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A journey of automotive ingenuity



A journey of automotive ingenuity

From the early days of open-top motorized transport to today’s technologically advanced self-driving sustainable vehicles, the evolution of comfort and design in modern cars has been an exciting journey, inspired by innovation and creativity.

Widely regarded as the world’s first automobile, model no. 1 of the Benz Patent Motor Car first ran on New Year’s Eve 1879. The three-wheeled two-seater vehicle was powered by a stationary gas engine and held together by a tubular steel frame that exposed the passengers to their surroundings.

In these early days of automotive history, cars were basic machines designed for transportation with little to no regard for passenger comfort. Bumpy rides, noisy cabins and minimal amenities were to be expected on long journeys. However, as cars became more accessible and affordable to the public, manufacturers began to prioritize comfort alongside performance and aesthetics.

In an effort to make vehicles more stable on rough terrain, Alanson P. Brush launched the “People’s Car” in 1906. The Brush Runabout was the first car with a suspension system with coil springs and built-in shock absorbers. The Volkswagen was also one of the first to replace a steering wheel with a steering rod. The combination of spring coils and shock absorbers can still be found in today’s cars.

Another benchmark for automotive comfort occurred in 1910 when Henry M. Leland’s Cadillac pioneered a passenger car with a fully enclosed cabin. The Cadillac Model 30 Roadster revolutionized passenger comfort by providing protection from the elements and creating a smoother driving experience.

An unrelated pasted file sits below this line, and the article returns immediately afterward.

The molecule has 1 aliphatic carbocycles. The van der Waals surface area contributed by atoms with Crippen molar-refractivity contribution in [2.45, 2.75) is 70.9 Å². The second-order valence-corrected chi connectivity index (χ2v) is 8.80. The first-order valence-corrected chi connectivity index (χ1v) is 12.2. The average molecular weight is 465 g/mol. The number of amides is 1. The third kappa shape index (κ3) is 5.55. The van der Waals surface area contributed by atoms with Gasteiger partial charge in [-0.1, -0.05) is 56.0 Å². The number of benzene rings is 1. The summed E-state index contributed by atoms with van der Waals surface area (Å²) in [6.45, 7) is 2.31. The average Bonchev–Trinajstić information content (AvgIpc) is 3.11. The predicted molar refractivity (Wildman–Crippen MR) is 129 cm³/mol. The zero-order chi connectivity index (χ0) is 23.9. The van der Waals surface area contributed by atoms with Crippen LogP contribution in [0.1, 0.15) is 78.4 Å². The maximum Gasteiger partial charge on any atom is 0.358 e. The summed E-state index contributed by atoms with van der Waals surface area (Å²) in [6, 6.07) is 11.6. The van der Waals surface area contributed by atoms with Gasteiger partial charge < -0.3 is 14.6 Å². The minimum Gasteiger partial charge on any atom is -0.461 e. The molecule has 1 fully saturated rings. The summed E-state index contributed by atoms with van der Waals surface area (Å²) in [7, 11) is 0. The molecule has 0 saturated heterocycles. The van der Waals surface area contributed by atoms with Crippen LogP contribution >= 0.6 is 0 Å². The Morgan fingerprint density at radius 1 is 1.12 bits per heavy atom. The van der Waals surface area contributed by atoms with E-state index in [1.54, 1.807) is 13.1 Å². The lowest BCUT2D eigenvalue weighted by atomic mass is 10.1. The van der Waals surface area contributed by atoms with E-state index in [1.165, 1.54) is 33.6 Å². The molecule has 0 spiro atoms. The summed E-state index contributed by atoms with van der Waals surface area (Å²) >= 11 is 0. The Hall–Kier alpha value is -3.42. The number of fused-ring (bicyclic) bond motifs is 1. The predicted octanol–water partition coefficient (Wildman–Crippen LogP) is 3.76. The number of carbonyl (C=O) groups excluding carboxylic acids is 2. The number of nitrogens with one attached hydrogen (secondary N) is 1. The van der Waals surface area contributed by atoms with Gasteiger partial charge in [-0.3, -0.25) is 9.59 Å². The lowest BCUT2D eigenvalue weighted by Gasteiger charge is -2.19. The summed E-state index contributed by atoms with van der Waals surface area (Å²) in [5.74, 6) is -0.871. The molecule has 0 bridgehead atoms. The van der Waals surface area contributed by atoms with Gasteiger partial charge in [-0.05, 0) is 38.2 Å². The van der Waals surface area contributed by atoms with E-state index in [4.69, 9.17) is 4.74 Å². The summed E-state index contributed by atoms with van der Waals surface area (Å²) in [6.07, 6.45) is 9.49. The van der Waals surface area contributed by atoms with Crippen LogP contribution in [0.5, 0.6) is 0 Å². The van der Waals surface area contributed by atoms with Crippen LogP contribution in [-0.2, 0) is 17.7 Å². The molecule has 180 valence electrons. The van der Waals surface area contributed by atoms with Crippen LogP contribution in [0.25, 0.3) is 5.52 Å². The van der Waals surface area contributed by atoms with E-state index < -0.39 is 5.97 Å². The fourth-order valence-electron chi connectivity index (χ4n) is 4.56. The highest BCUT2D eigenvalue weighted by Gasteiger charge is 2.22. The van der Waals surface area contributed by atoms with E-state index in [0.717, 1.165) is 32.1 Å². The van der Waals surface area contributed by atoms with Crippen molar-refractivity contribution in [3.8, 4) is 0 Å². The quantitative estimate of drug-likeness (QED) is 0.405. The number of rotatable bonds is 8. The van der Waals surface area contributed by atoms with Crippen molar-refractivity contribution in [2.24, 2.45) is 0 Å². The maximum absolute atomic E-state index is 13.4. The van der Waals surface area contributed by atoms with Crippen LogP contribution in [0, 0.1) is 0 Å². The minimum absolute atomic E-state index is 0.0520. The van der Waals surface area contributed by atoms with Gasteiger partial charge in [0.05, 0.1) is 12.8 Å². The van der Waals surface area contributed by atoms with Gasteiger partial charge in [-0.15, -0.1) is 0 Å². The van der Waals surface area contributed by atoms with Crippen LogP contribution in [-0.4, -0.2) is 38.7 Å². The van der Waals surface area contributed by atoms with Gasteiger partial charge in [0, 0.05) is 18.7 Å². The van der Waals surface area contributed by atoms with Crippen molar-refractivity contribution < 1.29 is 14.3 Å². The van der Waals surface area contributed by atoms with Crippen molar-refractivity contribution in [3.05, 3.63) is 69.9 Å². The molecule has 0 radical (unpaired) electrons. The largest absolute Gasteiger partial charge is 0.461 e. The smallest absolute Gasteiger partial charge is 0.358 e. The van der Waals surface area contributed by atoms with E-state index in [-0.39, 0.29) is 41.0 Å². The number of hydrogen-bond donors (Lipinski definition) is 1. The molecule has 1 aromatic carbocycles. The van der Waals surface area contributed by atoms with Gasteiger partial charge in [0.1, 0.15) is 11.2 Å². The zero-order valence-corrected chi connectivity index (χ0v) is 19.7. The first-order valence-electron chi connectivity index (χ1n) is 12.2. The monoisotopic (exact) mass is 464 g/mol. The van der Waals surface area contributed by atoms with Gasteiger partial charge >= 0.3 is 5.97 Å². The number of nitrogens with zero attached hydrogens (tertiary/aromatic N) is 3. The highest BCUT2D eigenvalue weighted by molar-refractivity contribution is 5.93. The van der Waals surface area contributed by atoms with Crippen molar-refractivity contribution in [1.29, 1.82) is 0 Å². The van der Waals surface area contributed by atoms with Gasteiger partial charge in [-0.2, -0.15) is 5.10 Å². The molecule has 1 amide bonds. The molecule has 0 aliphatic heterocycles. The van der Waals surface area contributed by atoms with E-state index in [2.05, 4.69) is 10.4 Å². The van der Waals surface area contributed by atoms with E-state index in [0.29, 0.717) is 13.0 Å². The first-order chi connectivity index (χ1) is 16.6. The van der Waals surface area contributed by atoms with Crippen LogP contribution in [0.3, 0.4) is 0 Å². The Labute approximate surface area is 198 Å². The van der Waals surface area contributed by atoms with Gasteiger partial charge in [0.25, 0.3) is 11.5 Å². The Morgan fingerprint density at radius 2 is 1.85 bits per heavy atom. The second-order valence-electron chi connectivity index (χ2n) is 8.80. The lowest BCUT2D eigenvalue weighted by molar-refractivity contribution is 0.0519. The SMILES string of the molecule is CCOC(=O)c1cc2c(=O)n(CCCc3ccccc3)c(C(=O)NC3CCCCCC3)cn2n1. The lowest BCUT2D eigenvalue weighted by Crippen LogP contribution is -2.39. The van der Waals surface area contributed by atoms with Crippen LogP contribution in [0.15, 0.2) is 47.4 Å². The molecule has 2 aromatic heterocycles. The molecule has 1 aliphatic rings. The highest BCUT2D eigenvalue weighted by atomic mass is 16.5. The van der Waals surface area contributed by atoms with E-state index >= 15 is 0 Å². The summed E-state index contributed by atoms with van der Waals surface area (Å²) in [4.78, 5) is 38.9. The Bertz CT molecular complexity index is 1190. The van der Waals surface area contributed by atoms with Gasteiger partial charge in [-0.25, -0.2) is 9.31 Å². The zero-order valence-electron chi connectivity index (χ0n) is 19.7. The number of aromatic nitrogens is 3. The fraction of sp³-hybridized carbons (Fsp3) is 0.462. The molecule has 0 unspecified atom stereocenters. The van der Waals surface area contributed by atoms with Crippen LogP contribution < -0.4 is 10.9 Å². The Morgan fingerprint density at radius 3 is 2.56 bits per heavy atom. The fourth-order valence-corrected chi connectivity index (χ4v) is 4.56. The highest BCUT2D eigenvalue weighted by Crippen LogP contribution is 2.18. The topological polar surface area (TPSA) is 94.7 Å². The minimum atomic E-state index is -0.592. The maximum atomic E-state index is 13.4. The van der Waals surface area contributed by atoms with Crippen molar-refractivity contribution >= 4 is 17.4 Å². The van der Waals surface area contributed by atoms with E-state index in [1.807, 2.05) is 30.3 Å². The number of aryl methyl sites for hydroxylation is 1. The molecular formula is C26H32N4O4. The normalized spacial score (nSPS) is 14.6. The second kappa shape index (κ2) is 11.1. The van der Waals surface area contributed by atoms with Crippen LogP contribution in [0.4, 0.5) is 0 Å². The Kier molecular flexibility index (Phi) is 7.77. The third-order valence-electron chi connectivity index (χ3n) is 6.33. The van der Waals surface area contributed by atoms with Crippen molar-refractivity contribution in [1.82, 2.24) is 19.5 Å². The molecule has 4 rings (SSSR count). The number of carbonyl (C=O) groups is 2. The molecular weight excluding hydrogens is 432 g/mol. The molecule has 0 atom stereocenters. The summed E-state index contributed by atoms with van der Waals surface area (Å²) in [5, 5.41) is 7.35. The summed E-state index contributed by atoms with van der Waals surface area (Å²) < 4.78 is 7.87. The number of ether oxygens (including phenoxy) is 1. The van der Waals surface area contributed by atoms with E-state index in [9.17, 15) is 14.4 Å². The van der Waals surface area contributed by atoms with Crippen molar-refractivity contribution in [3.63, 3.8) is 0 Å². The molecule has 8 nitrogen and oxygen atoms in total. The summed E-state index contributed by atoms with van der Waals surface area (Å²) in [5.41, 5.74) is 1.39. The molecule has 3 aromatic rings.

The introduction of these features represented a significant leap forward in driving comfort. These innovations not only protected passengers from road imperfections, but also provided a more pleasant and refined driving experience. As cars continued to evolve, so did features aimed at improving passenger comfort, design and safety.

In 1909, Henry Ford began applying laminated glass to vehicles, recognizing the environmental hazards and the need for improved safety. The practice of installing glass panels in cars eventually became the norm for all Ford models and subsequently other automakers followed suit.

Meanwhile, headrests, or the adjustable headrests found in modern cars, were first patented in 1921 by Benjamin Katz and first marketed in 1968 by manufacturing company Volvo. These headrests reduce the severity of whiplash drivers feel during collisions, provide an emergency device to break a window in an emergency, and provide passengers with overall comfort.

Another modern safety feature that is necessary in car design is seat belts. These seat belts were first patented by Edward J. Claghorn in 1855. The three-point seat belt, similar to the seat belts we use today, was invented by Swedish inventor Nils Bohlin for Volvo.

The design and comfort of the car were further improved with the introduction of car cooling mechanisms. Although not the air conditioning system found in modern cars, the Thermador Car Cooler was the first feature to lower the temperature inside the car by cooling the air blown through the car’s open passenger window.